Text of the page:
Bexleyheath resident, commuter and News Shopper reader Sean Ottley shares his strong views on Southeastern trains and how services can be improved.
When Southeastern was, only this week, voted joint worst train company in the UK I jumped for joy.
Joy that confirmed I hadn't turned into some miserable, complaining kvetch, but that there are actually like-minded people out there who ride and experience the same hellish daily journey as me.
Instead my pain is shared in equal amounts by the many commuters who, according to a Southeastern spokesperson, have revealed their displeasure with its company in a Which? survey because the trains "take people somewhere they don't want to be with money they don't want to pay."
Well, quite a statement for a train operator which, from my experience at least, continually lets me down with poor service and disingenuous Twitter replies that tell me they have alerted the "train presentation and fleet delivery teams" and "sorry this was your experience travelling with us today".
I'm not one to sit here and rain pain on this profiting behemoth of a business if it at least tries to meet certain standards. Train lateness is endemic across the whole of London's transport network but which is mainly due to an ageing Victorian infrastructure, entwined with deplorable under investment - two elements which are out of the hands of Southeastern.
Though at a time when austerity appears to be our society's favourite word, but a consumer's worst, Southeastern falls short in an alarming manner.
My experiences in the last month alone include prime time trains consisting of four carriages, not the usual eight; unclean carriage compartments, particularly on a Monday morning and arguably because there are less (or no) employed cleaners over the weekend; broken doors interlinking the carriages; ripped off seat upholstery; broken public service speakers, which make announcements inaudible… and so on and so forth.
Shamefully, these are not due to bad weather or poor track maintenance - an often heard excuse for daily issues - but instead the result of poor customer service, poor maintenance and an unwavering belief that we are reaping benefits from apparent continuous transport investment. Personally, I am not reaping anything. I have hardly seen anything new, apart from new held anger at the company's regular under-performance.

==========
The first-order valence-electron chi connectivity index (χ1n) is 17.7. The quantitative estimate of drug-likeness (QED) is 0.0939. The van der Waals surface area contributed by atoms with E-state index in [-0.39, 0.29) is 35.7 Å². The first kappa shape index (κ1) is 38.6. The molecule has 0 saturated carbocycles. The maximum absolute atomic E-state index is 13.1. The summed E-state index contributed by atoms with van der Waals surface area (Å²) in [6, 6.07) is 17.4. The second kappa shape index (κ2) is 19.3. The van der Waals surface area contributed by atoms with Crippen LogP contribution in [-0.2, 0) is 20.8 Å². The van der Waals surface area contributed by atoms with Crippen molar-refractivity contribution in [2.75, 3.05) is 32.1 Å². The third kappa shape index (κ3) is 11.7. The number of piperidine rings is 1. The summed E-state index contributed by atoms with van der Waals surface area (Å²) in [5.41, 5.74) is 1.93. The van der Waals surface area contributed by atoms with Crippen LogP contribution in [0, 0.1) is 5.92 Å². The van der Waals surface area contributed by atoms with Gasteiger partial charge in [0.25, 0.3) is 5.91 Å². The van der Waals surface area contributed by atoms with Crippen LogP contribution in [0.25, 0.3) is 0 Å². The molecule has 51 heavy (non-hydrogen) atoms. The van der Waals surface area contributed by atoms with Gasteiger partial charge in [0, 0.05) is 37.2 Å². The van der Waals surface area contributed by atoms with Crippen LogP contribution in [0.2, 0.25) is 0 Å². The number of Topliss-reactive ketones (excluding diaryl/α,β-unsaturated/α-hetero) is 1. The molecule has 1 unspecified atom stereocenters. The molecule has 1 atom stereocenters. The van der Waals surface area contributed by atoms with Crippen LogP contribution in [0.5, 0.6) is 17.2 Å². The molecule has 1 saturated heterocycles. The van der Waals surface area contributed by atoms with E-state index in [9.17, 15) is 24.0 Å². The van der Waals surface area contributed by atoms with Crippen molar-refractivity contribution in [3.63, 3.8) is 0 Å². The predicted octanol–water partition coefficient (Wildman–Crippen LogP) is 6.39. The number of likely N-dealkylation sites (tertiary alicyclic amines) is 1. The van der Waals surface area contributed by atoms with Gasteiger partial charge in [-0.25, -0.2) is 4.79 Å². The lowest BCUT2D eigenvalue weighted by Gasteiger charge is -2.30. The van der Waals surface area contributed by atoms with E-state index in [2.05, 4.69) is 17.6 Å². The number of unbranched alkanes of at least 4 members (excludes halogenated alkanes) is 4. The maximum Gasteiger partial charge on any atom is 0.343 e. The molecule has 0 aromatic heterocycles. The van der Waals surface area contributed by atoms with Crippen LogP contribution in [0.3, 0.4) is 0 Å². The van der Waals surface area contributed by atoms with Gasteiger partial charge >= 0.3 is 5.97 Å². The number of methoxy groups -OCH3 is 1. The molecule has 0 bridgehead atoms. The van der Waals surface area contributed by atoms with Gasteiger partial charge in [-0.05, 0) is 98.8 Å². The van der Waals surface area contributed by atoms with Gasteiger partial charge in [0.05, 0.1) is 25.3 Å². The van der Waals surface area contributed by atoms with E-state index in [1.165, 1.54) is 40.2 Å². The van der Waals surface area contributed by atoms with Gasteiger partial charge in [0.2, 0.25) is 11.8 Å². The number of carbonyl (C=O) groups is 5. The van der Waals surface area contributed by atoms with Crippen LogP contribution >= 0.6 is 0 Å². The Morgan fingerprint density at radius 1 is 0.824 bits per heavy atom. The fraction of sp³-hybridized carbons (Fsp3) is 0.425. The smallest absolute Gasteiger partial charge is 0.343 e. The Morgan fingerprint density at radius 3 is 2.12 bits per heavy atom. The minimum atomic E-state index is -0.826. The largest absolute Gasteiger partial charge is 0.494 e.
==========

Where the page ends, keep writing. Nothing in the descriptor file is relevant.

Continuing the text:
In 2012, and including subsidies, train operating companies across the UK enjoyed an average profit margin of £305 million. We all know profits can vary each year, but all-in-all, these companies have a very healthy balance sheet.
In fact, and as reported in the Metro last year, Nationalised French rail firm SNCF part-owns Southeastern, Southern and London Midland and made a profit of £21 million from its 35 per cent share in 2012.
So, in effect, our daily, weekly, monthly and annual season ticket charges help line the pockets of a foreign business and it's infrastructure. That's right, our money is inevitably improving their services! A sure-fire example of how privatisation in this particular instance has not worked for the consumer.
Of course train operating companies like Southeastern know that the handcuffed-wrists of us passengers make it impossible for the average commuter to find an alternative route to work, not least in this particular part of London.
So they have us cornered. Captured. Hook, line and sinker.
Something has got to change.
Instead of franchising out a line to one company, why not increase scheduled trains per hour and franchise it out to a selection of operators to increase choice for the passenger. The Oyster system could be incorporated into the carriage entrance, instead of in the ticket office, to allow funds to be redirected just by a passenger choosing another train operating company. If one operator isn't living up to the correct standards, then we can jump on the one after. The under-performing will soon be found out and new entrants can enter the market.
There would be unique competition and pressure to perform across the network between parties such as passengers, individual train companies, the incorrigible National Rail, local councils and the government of the day.
I'm no transport minister but I know one thing is for sure, the current state of affairs is bad for me and it's bad for you.
Sean Ottley is communications manager at a national news agency and a Bexleyheath resident for 29 years. He can be found tweeting @seanottley.
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